Nathaniel and his group headed out to the docks of the Filth. The rest of broke into smaller groups and searched for taverns to await the signal. Exelar, Seifer, and myself ended up at one such establishment. In a rare fit of fortune, there were three Bowman there. We ordered drinks and waited.
Shortly thereafter, the cries went up from the lower town. Fire! Troglodytes! Most of the bar patrons, including two of the three Bowmen ran out to see what was happening. However, one of them, deep into his cups, remained at the bar. Exelar and Seifer followed the others into the street. Seizing the chance, I wreathed my self in shadows and moved towards the bar. The barkeep, seeing the shadows advance toward him, froze in place and dropped the mug he was cleaning, causing the drunken Bowman to look up at him. In an instant, I seized the man’s head, channeled my strength, and wrenched it up and around with all my strength. He dropped to the counter, dead.
From my veil of shadow, I looked at the barkeep and drew a finger to my pursed lips. I set several steel coins upon the counter and locked his gaze. He nodded numbly as I then smiled darkly at him and made my exit. further down the lane, I found that the other two had each dispatched their Bowmen, as well. Walking past, I saw that one body’s wounds were seared closed while the others were frostbitten. It seemed a good omen.
Moving on toward the Bowmen compound, we met up with the others. It turned out that they had also found a brace of Bowmen and had dispatched them handily. As the compound came into sight, I faded into darkness, Hershel took wing, and a lance of purplish-black light, Xar’eth no doubt, struck a Bowman in the front of the building as our infantry plowed into them.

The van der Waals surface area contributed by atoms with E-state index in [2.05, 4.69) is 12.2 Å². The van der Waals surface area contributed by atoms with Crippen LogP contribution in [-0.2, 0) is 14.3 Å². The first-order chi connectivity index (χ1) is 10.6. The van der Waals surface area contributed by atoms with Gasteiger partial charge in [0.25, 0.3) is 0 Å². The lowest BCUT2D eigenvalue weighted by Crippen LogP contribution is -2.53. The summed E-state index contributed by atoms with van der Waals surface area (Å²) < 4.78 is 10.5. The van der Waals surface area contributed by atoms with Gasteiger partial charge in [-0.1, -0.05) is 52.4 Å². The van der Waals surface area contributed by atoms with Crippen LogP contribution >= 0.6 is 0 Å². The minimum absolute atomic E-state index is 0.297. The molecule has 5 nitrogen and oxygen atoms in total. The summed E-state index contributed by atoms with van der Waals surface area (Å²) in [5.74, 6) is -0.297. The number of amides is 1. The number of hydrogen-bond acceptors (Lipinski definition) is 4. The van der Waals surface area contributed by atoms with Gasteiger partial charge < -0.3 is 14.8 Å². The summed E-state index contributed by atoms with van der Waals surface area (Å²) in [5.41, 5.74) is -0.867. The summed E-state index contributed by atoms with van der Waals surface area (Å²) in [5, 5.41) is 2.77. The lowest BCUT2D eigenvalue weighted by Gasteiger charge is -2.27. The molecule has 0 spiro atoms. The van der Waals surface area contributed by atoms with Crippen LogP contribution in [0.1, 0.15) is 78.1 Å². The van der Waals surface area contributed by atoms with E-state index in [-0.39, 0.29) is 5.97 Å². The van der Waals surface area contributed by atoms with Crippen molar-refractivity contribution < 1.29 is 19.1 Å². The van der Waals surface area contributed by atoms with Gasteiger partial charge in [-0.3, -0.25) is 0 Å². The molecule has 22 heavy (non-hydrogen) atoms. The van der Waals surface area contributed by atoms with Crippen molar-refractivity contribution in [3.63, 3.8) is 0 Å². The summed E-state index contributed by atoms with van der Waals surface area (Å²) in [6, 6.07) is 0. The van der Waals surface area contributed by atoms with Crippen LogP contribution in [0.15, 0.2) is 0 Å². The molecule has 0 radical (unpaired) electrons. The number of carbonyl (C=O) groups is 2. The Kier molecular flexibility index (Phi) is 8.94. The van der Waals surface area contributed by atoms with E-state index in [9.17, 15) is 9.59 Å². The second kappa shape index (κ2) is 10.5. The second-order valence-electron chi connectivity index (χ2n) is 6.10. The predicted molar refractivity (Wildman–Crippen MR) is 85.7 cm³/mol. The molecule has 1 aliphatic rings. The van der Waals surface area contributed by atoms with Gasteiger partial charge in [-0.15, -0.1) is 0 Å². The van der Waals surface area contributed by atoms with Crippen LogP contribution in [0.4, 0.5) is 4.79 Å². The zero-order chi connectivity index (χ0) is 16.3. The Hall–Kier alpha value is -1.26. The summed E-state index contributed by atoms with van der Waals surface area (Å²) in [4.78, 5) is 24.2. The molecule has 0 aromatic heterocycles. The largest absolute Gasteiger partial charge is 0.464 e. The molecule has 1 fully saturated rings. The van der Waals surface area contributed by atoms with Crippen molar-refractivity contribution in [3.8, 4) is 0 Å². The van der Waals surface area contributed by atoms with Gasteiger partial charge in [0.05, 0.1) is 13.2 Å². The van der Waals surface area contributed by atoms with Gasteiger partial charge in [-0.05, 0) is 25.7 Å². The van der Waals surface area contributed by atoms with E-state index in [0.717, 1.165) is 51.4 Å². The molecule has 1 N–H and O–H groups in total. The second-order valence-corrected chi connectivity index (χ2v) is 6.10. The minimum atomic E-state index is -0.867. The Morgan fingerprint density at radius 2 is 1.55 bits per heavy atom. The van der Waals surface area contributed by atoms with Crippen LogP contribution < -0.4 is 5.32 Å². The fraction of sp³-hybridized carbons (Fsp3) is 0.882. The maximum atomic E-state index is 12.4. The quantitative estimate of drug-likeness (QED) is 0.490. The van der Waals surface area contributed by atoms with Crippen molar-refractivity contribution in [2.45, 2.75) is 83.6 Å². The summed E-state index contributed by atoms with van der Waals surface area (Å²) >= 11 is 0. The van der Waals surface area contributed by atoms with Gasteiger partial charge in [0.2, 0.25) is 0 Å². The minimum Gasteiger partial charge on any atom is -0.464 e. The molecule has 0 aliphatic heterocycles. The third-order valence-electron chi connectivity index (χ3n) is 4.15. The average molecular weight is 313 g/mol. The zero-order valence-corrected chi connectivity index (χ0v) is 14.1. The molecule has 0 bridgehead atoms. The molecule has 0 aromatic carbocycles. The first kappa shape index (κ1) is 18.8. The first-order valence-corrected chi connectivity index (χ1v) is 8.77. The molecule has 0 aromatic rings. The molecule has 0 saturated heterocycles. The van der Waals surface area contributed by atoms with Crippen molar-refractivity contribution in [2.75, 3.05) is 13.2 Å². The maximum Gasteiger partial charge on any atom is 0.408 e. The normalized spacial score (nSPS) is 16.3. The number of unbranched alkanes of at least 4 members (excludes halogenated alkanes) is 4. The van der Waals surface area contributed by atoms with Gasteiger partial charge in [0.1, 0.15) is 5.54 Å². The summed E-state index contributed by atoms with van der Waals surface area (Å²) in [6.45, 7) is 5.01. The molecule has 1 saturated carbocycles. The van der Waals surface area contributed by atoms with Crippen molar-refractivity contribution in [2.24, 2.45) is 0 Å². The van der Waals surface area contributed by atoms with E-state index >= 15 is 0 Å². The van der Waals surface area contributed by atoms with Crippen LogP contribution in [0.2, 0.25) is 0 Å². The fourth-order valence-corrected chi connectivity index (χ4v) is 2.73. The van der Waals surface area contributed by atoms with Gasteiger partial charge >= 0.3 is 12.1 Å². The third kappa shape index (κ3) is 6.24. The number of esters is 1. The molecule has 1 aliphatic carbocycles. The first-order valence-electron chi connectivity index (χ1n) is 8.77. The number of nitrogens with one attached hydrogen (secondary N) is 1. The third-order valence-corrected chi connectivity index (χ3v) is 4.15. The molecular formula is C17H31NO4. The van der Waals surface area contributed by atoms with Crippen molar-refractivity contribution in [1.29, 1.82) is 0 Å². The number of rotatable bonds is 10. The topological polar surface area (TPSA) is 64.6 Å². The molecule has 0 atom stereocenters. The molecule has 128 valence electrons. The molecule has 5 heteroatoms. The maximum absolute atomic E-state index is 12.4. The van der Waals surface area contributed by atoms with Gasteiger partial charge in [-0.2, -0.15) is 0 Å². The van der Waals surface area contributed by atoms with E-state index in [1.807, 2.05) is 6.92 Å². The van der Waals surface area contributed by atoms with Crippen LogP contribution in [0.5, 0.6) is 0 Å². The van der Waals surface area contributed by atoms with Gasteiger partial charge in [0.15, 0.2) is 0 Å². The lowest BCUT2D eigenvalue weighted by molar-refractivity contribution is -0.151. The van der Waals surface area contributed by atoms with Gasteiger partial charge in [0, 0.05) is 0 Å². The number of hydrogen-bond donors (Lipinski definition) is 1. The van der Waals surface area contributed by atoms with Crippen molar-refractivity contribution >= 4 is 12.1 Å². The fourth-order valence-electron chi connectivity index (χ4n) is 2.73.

Dodging down an alley, I clambered up a wall, using drainpipes and balconies to lever myself up and over the wall. I could see the small bat that was Hershel and used him as a guide while dropping silently down into the courtyard. I heard the clashing of metal and grunts of pain as the others continued to occupy the Bowman forces in the front. Locating the bat, it flew across the yard and into an entrance that appeared to drop down below the ground. Unseen, I entered and followed it down.
Following stairs down, they ended in a long hallway. It was dark, of course, with only a few guttering torches. But it was also wet. The air was damp and the walls were coated in condensation. It must have been close to the water level of the swamp. I could hear voices in the distance and began down the hall, when a whisper brought me up short.
Hershel was in a cell off the main hallway with the girl. Having flitted through the bars as a bat, he forgot that she could not get out as easily. I drew back the bar and directed both of them out. Looking back to make sure that they were out before I made my move further in, I saw Caleb coming down the stairs. He was clearly spoiling for a fight. But I stopped him and had him hold while searched farther in. I was in for surprise.